My Job as a Dad: Less Presents, More Opportunities.

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Presents.

Presents.

One of my main concerns is being a good dad.

I have come to realize that I only have these responsibilities for another 11 years. After that she is society’s problem.

Actually, I hope she is never a problem.

Hope is the key word here.

Time will tell how I have done at my part of the job as a parent (by my calculations I am responsible for 37.98% of the child rearing… the rest is all mom).

I only get one shot at this.

From learning to ride a bike, to hitting a softball, to keeping her room clean, to clearing the dinner table, to boys (ugh… I think I just threw up in my mouth), to changing a flat tire… the list is long of things I have to teach her.

I have no previous experience in raising a young lady. No qualifications. I didn’t take any classes to learn the skills of fatherhood. I haven’t passed any sort of standardized test. And I am not even required to have a license.

The state makes me buy a fishing license every year. But when it comes to raising a child, they just turned me loose. However, putting a worm on a hook and throwing it into a pond…. that takes $10 and two forms of ID.

Even with this lack of experience, my hope is she doesn’t grow up being a complete mess.

And I don’t mind saying, so far so good.

She will be turning 8 this spring and has never been convicted of a felony. Key word here, convicted.

And she doesn’t have any tattoos. That you can see.

By all accounts, my child rearing skills have to be rated at least average.

As a father, my original plan was to look back at my childhood for guidance on how to raise her.

But, I decided that might not be the best idea.

Don’t get me wrong, I am not complaining about how I grew up. It was great.

I just want better for her.

Isn’t that what makes a successful society? Our kids (our replacements) being better than us. If we are being honest, they are already smarter.

I have settled on a plan that is focused on giving her opportunities. Not gifts. Not money. Not stuff. Just the chance to see and do many different things.

Lots of things.

All sorts of things.

Sports, movies, books, museums, travel, piano, skiing, swimming, playing pool, going to historical sites, crafting, exercise, politics, and this list also goes on and on.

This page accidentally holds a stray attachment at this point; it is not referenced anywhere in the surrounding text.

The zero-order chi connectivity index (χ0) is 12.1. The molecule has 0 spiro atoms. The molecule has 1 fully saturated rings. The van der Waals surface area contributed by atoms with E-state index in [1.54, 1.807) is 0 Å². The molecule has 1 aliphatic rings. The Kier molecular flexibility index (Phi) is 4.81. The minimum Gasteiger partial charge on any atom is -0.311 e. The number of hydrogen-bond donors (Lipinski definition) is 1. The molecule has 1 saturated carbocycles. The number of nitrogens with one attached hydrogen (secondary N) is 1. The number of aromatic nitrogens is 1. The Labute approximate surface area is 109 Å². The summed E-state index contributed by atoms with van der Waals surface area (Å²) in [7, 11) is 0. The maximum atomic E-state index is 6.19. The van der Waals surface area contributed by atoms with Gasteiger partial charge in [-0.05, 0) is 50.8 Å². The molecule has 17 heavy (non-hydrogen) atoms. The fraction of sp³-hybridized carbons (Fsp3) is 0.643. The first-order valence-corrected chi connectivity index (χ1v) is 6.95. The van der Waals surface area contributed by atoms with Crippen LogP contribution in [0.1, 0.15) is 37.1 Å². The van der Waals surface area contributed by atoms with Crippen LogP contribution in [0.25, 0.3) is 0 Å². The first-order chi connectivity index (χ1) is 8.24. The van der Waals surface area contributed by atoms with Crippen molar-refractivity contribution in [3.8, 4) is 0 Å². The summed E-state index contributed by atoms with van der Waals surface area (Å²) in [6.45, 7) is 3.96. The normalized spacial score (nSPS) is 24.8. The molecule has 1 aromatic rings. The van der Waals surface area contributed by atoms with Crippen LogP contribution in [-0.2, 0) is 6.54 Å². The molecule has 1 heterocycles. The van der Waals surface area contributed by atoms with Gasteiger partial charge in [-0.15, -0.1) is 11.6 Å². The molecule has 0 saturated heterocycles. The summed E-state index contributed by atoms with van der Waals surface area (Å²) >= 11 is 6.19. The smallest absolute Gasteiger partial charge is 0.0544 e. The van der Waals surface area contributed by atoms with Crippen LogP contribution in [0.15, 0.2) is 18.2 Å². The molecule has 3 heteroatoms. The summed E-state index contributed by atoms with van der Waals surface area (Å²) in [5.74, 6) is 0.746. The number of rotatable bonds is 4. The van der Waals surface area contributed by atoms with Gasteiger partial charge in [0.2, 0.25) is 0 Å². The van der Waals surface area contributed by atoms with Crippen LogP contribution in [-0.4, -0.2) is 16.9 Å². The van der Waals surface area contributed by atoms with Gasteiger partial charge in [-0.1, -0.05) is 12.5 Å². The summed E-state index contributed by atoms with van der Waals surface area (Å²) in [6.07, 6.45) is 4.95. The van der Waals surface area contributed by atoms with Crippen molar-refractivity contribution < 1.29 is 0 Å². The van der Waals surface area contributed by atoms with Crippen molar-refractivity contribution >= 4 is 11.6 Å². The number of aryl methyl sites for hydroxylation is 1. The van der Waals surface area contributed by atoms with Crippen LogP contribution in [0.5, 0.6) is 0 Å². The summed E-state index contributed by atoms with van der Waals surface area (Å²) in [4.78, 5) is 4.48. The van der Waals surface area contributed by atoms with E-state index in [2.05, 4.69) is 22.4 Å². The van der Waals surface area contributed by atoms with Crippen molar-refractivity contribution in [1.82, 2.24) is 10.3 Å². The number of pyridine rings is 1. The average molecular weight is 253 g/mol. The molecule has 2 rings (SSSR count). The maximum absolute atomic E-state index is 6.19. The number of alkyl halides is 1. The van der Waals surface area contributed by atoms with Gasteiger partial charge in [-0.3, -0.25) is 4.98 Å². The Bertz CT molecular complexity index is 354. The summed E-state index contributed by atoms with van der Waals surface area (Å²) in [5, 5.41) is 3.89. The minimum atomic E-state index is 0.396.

Most of these activities don’t cost a lot of money, just time.

My master plan includes exposing her to different things and all kinds of people. With these experiences she will be in a better position to figure out what she loves.

Then maybe she can help make society better, not worse. And hopefully, at the same time she finds happiness.

And with that I will consider her successful. And me a slightly above average dad.

But who knows. Like all parents, you get one shot per child and you hope for the best

Truth be told, I don’t have a plan.

I am just winging it.

And counting on mom.

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11 Responses to “My Job as a Dad: Less Presents, More Opportunities.”


  1. Anne
    on Dec 30th, 2008
    @ 10:49 am

    As a parent we learn everyday! I was a single mom to a son who is now grown up and a dad himself. I look at him with amazement and awe. He is so patient, happy, well adjusted, and does so well by his son and his wife. I beam with pride at the thought.
    You will too…you already do. :)


  2. Rick Henry
    on Dec 30th, 2008
    @ 1:05 pm

    Thanks for the insight into raising kids! I love being a father to my boys and daughter. I think you are spot on about giving them opportunities instead of things (although things can be shared as well). You and I see so many kids every day who are just crying out for adults to care about them. It makes me want to run home and hug my own. I’m glad that you are working with kids and giving them positive attention!


  3. Bill Birdlebough
    on Dec 30th, 2008
    @ 9:46 pm

    I’m not far behind you with my daughter being 6 I am feeling all of the same concerns/hopes that you have expressed. The good news:it only takes 10,000 hours to become the world’s best at anything you want. This sounds like a lot, but if you invested 10 hours a week, 50 weeks a year (you can even take a 2 week vacation-not that you would want to) for 20 years of their life – you can be the “world’s best parent.” This is the time issue you mentioned. Also for a help with the plan, John Eldredge’s book Captivating is very insightful.


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  9. Admin. Asst.
    on Nov 28th, 2009
    @ 1:33 pm

    This entry was the first one I’ve stumbled upon. I am looking forward to reading your entire blog.


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  11. Bobby
    on Jan 5th, 2010
    @ 8:39 am

    Great advice.

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